Nutrition and Lead
Well fed means less lead.
Exposure to unsafe levels of lead can cause serious health concerns, especially among children. What you eat can help! Take immediate action for yourself and your family by eating a healthy diet filled with iron, calcium and vitamin C.
Help your family with this important information about lead exposure and nutrition.
- Young children and pregnant women are at the greatest risk for lead poisoning from contaminated pipes.
- The body processes lead more quickly on an empty stomach, so eat small meals and healthy snacks throughout the day.
- Eat foods high in iron, calcium and vitamin C to help reduce the effects of lead.
Check It & Protect It
- Have your water tested to check whether your home has lead pipes by calling 1-800-424-LEAD or visiting this website
- Use a water filter – find examples and resources here
- Have your family tested for lead exposure – here are some ways how
- Eat regular meals and include healthy snacks for children – incorporate key nutrients using this guide
- Choose foods high in calcium, iron and vitamin C (see the chart below for ideas)
- Women, Infants and Children (WIC) Program
pregnant or breastfeeding mothers, and for infants and children up to 5 years old who are at nutritional risk. Children under age 6 are more susceptible to lead absorption. Foods provided through WIC include: infant formula, fruit and vegetables rich in iron, calcium and vitamin C, whole-grain bread and cereals and iron-enriched cereals, eggs, milk and cheese.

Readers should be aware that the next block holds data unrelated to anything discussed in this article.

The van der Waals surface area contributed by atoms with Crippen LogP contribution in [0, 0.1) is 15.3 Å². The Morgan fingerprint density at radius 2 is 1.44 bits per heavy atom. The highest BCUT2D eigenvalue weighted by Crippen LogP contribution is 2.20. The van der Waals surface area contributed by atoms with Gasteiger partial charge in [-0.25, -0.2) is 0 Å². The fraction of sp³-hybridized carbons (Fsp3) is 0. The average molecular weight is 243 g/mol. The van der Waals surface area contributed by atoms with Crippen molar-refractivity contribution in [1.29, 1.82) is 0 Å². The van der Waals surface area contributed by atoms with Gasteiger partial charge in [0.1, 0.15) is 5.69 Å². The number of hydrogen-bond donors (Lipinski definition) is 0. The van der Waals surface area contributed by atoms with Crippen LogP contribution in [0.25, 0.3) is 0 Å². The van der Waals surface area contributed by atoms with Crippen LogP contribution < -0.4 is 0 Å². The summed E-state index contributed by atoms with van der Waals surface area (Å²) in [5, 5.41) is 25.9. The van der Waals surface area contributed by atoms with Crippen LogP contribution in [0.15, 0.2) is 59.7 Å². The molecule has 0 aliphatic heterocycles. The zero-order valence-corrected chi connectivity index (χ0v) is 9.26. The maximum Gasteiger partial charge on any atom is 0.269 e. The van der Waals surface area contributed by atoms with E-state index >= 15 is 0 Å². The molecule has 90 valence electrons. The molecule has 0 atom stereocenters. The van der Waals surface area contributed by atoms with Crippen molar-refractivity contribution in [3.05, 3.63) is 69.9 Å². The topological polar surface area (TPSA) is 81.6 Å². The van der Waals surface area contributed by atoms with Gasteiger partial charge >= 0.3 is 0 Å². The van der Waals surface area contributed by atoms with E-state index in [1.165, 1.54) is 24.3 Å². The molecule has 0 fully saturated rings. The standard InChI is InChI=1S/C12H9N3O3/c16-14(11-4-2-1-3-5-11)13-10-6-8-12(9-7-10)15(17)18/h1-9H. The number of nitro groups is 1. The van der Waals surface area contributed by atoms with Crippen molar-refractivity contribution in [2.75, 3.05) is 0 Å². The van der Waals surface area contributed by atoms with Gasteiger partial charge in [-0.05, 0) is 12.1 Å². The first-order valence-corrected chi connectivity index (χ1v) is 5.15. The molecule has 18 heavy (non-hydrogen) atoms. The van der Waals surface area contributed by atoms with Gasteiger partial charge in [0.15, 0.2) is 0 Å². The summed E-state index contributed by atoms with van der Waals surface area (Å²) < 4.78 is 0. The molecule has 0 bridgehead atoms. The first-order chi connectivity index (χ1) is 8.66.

- School Breakfast Program (SBP)
- Mobile Market
- Farmers Markets
- Healthy Eating Recipes
One great way to incorporate plenty of calcium, iron and vitamin C into your (and your family’s!) diets is to prepare meals at home made with wholesome, nutritious ingredients. Click the links below for easy, healthy recipes great for any occasion!
- Senior Stockbox Program
Hunger Task Force administers the Commodity Supplemental Food Program–known locally as Stockbox–which provides a healthy and nutritious box of supplementary food to low-income seniors. Each month Hunger Task Force delivers nearly 9,000 Stockboxes to low-income seniors at senior housing sites in Southeastern Wisconsin. To qualify for a Stockbox, seniors must be 60 years or older and a resident of Wisconsin and meet the monthly income requirements.